BEIJING (BLOOMBERG) – China’s authorities are proving surprisingly reserved when it comes to unleashing support measures for its ailing economy, and investors aren’t liking the reticence.
The country’s financial markets are starting to lag global peers, after initially outperforming on optimism officials would take more muscular stimulus. The yuan has fallen for seven days versus a basket of 24 trading partner currencies, while the CSI 300 Index of shares trailed MSCI’s global benchmark by the most since 2015 last week.
A slew of new policies this week failed to reverse the tide. Stocks and bonds fell on Monday (March 30) after the central bank cut short-term rates by the most since 2015. The yuan weakened on Wednesday, despite officials calling for further measures including more cash injections and additional bond sales to bolster local governments’ coffers.
Contrast that with discussions in the US for a fourth round of economic stimulus, as well as the Federal Reserve’s decision to slash rates to zero and pump trillions of dollars into the financial system. European governments have put aside their fiscal-deficit targets to ramp up spending, while Japan’s ruling party this week proposed the country’s biggest-ever stimulus package.
“The policy stance during the virus outbreak has given many investors a reality check,” said Yu Yingbo, fund manager at Shenzhen Qianhai United Fortune Fund Management Co. “For those who are still waiting for Beijing to roll out the big guns – day by day they’ll wait in vain.”
China’s relatively cautious programme of easing speaks to the government’s concerns over price stability and the country’s large pile of debt. That’s even as the economy is forecast to grow at the slowest pace since 1976 this year. The People’s Bank of China said on Monday it still has plenty of room to adjust monetary policy as needed and “doesn’t use its bullets all at once.”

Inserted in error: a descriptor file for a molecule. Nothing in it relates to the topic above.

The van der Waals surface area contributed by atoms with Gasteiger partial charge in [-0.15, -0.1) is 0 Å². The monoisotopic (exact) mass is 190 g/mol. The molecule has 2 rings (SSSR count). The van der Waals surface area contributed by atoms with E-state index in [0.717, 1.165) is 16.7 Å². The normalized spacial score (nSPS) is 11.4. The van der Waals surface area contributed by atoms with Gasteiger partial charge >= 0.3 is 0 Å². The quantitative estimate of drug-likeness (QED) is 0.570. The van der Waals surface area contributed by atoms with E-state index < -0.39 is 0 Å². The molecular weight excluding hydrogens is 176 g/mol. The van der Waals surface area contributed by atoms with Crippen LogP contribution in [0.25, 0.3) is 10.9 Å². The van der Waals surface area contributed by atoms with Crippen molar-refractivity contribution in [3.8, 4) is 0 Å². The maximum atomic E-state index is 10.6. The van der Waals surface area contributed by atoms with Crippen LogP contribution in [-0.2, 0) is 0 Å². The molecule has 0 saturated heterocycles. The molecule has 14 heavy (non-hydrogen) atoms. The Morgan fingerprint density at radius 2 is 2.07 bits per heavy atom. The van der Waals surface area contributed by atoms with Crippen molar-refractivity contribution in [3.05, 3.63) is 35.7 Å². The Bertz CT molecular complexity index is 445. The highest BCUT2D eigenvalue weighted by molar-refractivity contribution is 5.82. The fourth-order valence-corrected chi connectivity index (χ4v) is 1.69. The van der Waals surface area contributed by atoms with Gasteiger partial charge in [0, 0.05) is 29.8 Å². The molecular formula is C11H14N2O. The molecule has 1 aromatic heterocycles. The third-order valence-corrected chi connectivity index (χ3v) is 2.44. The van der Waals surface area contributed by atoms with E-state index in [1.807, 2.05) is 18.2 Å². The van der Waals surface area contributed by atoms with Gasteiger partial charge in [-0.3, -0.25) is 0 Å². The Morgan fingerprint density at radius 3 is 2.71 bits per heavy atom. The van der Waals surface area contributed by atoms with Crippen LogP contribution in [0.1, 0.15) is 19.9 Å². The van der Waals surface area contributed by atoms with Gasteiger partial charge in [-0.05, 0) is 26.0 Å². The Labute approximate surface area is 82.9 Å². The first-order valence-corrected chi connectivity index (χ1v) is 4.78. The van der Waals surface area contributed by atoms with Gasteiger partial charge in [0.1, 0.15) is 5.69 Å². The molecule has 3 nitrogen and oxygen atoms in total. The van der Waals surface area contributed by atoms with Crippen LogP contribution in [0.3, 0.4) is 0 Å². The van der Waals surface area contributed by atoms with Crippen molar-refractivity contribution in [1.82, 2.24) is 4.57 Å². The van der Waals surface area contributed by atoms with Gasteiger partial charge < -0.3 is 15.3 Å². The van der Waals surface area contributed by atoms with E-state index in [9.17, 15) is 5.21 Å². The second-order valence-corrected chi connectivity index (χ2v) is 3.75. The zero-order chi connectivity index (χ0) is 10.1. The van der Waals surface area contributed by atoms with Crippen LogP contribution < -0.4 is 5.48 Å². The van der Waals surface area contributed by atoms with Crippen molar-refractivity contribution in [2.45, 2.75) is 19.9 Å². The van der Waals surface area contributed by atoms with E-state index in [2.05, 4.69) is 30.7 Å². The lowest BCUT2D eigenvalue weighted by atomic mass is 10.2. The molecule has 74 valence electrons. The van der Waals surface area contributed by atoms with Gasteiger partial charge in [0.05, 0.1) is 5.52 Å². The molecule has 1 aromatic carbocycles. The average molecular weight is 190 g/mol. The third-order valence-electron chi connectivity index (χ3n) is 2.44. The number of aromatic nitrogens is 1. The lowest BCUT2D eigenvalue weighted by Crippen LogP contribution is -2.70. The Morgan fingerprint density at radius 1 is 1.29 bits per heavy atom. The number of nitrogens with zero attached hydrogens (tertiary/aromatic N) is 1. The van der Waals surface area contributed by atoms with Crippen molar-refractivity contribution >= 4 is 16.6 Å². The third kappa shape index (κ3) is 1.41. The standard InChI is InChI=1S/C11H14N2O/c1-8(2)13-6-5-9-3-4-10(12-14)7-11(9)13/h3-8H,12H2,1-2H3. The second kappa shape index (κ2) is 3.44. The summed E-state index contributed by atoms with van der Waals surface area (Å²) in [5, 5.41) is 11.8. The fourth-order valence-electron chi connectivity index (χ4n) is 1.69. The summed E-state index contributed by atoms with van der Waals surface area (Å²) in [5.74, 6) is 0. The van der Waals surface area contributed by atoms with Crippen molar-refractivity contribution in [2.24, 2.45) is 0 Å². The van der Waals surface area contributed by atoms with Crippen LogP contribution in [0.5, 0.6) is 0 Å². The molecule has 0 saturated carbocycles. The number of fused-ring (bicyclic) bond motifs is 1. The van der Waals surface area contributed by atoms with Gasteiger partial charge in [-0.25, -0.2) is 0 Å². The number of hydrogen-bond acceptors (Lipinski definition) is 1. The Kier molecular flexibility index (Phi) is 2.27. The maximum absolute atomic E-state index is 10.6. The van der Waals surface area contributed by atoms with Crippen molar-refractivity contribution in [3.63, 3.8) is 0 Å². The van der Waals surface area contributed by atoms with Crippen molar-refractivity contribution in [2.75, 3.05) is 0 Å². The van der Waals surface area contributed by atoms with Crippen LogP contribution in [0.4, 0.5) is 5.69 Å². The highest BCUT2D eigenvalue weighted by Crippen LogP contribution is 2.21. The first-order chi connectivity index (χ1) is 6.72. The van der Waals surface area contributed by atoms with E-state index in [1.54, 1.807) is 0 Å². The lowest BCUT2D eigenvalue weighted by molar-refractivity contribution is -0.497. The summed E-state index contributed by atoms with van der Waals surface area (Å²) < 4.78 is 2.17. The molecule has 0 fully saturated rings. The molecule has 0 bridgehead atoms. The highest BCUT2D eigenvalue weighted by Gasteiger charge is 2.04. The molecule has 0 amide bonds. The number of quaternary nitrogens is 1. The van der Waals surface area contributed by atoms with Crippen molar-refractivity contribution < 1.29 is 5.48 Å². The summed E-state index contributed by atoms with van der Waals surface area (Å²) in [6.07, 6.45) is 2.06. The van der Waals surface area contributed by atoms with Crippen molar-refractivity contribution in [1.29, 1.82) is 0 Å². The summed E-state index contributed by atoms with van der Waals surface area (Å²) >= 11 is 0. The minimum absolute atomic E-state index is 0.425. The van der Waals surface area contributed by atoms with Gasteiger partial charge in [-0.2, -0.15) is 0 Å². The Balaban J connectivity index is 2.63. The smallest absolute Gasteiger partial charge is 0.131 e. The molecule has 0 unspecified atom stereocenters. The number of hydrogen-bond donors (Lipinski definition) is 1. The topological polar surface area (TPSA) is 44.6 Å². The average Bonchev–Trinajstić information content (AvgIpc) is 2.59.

While measures deployed by Beijing underscored its prudent approach to stimulus, investors had expected that stance to shift after top leaders pledged to be more “proactive” in using fiscal policy and exercise “more flexibility” in monetary easing. When economic data showed a worse-than-expected contraction in February, traders snapped up stocks on expectations more support would follow. The CSI 300 rallied 5 per cent that week, the most in a year.
To be sure, efforts elsewhere to support local economies were also initially met with investor skepticism. US stocks tumbled into a bear market last month on concern that emergency measures would fall short. In the UK, where interest rates were cut to a record low, stocks suffered their worst quarter since 1987.
But while markets around the world have stabilized in the past week, China’s stocks and the yuan continue to lose momentum. Average daily turnover in local equities, which hovered around 1 trillion yuan (S$202 billion) for about four weeks, is now half that amount. The CSI 300 rose 1.6 per cent last week, compared with an almost 10 per cent rally in the MSCI All-Country World Index.
Past experience may explain Beijing’s reluctance to wheel out the big guns. In 2008, China cut interest rates, unveiled a 4 trillion yuan spending package and scrapped new loan quotas to counter the effects of global financial crisis. While the measures supercharged the economy, the enduring result was an unsustainable increase in debt.
Further measures are expected this time round, including the first cut to the benchmark deposit rate in five years. Uncertainty remains over the government’s deficit and growth targets, which are typically announced at the National People’s Congress in March. There’s no date for the meeting to convene, with the capital still under a travel lockdown.
“The policies offered right now are just safety-net measures,” said Chen Tonghui, managing director at Shenzhen Valley Asset Management Co. “It seems like this is as much as we can expect in terms of policy support. Flooding the economy with cash won’t address the real problem.”